Tumor-evoked regulatory B cells as important mediators of cancer escape

Catalina Lee Chang, Monica Bodogai, Arya Biragyn*

*Corresponding author for this work

Research output: Chapter in Book/Report/Conference proceedingChapter

1 Scopus citations


Our understanding of immune regulation was drastically changed by Sakaguchi's seminal discovery of regulatory T cells (Tregs). To date, the cells that exert regulatory activity are found among almost every type of immune cells. Their primary function is to control immune homeostasis and prevent aberrant autoimmune responses, making them an attractive target of cancer. In fact, cancer actively hijacks Tregs and myeloid-derived suppressive cells (MDSCs) by corrupting them in order to abrogate antitumor effector responses and to promote a cancer-benefiting milieu. However, the role of regulatory B cells (Bregs) in this process is poorly understood, despite the existence of protective IL-10-producing B cells and Bregs in autoimmune diseases. Here in this review, we discuss the pros and cons and the latest evidence of the importance of Bregs in mediation of immunosuppression required in cancer escape and metastasis.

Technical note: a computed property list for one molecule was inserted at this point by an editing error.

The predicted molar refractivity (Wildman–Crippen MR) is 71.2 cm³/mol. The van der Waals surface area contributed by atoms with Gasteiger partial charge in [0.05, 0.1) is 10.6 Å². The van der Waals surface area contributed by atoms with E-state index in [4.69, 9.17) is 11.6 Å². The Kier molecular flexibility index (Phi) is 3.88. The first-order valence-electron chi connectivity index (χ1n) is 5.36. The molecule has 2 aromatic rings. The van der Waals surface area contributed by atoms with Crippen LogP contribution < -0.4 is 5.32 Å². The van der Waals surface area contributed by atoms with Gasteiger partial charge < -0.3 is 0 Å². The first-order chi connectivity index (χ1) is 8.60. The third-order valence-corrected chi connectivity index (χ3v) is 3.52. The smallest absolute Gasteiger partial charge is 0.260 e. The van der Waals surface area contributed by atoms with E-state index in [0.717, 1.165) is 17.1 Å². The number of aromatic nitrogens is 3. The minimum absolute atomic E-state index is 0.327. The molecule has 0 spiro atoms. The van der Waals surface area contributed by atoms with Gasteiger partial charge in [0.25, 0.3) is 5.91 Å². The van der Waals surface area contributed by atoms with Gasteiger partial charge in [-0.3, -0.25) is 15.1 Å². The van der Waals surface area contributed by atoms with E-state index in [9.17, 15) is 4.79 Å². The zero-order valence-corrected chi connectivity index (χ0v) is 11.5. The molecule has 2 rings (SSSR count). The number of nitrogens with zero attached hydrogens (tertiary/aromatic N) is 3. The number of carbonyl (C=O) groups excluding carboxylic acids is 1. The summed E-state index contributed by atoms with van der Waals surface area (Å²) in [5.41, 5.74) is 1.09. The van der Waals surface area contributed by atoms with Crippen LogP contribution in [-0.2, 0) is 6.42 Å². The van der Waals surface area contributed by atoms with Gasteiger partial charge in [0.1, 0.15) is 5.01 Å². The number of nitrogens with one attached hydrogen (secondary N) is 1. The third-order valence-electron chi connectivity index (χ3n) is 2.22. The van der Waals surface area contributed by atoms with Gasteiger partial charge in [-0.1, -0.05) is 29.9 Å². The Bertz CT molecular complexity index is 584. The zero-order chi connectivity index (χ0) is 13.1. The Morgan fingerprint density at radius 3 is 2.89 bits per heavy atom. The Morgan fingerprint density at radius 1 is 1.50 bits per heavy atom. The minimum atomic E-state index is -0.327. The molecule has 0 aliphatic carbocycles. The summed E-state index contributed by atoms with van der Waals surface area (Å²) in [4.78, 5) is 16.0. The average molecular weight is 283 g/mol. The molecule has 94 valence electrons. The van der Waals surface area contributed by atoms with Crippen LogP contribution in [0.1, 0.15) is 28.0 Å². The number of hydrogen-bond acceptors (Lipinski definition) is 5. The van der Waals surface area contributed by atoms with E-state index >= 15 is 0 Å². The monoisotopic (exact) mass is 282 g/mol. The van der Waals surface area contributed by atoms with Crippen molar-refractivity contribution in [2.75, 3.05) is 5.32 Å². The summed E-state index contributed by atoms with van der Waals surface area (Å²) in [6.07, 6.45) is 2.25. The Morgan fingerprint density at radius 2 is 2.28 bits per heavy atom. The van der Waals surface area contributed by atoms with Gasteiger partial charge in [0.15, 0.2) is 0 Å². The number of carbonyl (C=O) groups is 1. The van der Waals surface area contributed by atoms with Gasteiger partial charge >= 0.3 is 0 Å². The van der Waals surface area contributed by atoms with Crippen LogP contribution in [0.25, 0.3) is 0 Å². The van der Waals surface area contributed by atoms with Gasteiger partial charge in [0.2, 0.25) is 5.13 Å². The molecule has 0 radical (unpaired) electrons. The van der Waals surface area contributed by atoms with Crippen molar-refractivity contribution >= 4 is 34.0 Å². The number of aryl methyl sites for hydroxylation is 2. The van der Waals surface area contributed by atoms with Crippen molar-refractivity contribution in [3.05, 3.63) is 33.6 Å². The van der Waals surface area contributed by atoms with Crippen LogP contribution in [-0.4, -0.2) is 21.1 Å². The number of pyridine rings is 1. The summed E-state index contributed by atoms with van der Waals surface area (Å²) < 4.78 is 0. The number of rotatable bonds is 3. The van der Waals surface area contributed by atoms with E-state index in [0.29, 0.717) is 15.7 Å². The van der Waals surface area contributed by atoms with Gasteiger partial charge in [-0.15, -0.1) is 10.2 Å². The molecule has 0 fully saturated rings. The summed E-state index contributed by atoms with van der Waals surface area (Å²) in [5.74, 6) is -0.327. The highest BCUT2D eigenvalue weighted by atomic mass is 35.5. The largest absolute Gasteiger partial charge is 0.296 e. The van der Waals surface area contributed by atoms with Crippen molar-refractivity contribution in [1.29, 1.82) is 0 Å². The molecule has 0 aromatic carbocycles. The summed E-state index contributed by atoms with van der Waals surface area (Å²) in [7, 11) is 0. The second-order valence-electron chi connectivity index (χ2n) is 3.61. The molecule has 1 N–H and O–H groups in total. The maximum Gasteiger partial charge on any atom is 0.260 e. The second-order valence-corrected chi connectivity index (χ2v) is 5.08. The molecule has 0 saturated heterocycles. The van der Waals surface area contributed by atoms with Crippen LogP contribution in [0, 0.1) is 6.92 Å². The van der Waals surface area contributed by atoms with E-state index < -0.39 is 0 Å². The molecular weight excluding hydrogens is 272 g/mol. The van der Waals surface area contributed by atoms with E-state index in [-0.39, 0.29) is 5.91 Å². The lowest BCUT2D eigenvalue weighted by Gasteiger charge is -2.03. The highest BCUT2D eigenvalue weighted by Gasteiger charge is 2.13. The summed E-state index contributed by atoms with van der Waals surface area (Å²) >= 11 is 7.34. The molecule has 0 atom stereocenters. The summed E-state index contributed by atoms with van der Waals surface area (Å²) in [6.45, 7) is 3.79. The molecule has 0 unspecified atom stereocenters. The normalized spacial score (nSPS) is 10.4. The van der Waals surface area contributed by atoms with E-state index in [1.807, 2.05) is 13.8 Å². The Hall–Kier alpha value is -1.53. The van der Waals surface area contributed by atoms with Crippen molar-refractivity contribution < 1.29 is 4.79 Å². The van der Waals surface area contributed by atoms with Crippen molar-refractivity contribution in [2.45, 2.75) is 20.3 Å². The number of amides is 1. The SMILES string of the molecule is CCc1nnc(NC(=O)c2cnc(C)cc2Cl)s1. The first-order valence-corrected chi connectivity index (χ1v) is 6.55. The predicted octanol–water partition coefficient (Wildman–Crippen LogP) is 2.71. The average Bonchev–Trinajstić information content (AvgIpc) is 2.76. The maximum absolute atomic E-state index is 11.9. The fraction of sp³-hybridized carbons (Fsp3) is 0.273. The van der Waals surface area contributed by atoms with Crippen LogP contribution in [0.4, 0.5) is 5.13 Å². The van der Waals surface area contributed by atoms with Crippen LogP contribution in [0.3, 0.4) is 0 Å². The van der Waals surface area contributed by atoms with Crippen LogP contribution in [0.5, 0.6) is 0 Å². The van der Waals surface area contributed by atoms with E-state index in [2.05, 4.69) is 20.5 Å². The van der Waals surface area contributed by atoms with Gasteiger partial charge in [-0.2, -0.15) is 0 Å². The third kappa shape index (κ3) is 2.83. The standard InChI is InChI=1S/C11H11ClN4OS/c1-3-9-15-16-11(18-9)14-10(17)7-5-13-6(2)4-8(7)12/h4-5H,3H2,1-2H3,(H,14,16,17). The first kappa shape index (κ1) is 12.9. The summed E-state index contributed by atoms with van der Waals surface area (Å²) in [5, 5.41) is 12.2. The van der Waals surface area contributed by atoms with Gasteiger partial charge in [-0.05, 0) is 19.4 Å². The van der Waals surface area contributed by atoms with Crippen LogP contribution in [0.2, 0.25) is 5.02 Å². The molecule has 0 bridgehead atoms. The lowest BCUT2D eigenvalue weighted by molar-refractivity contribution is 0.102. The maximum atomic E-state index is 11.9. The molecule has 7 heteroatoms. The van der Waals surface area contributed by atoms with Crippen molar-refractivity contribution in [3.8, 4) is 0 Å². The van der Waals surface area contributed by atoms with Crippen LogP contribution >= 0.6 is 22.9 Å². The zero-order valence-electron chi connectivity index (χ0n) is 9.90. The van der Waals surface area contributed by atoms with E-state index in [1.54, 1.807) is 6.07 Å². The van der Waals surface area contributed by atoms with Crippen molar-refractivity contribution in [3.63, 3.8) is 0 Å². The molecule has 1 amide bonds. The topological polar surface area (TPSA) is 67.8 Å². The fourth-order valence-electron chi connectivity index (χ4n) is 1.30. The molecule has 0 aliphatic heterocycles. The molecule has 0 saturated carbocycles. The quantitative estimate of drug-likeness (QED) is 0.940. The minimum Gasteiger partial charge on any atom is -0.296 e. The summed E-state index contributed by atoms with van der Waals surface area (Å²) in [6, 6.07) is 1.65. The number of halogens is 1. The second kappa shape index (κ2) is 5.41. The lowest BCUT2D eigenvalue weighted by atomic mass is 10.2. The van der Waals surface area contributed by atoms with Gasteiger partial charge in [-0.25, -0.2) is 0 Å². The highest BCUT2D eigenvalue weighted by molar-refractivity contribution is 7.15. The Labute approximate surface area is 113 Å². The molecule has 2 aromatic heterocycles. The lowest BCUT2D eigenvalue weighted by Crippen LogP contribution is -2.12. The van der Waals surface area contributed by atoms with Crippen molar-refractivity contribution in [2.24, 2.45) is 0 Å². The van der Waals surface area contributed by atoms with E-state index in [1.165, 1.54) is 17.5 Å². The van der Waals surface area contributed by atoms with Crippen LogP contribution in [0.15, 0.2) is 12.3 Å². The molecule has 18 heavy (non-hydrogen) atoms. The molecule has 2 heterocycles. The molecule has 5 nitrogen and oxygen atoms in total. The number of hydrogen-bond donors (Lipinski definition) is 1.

Original languageEnglish (US)
Title of host publicationThe Tumor Immunoenvironment
PublisherSpringer Netherlands
Number of pages22
ISBN (Electronic)9789400762176
ISBN (Print)940076216X, 9789400762169
StatePublished - Jan 1 2013


  • B cells in autoimmunity and cancer
  • Bregs
  • Cancer escape
  • IL-10
  • Immunosuppression
  • Tregs
  • Tumor-evoked regulatory B cells
  • tBregs

ASJC Scopus subject areas

  • Medicine(all)


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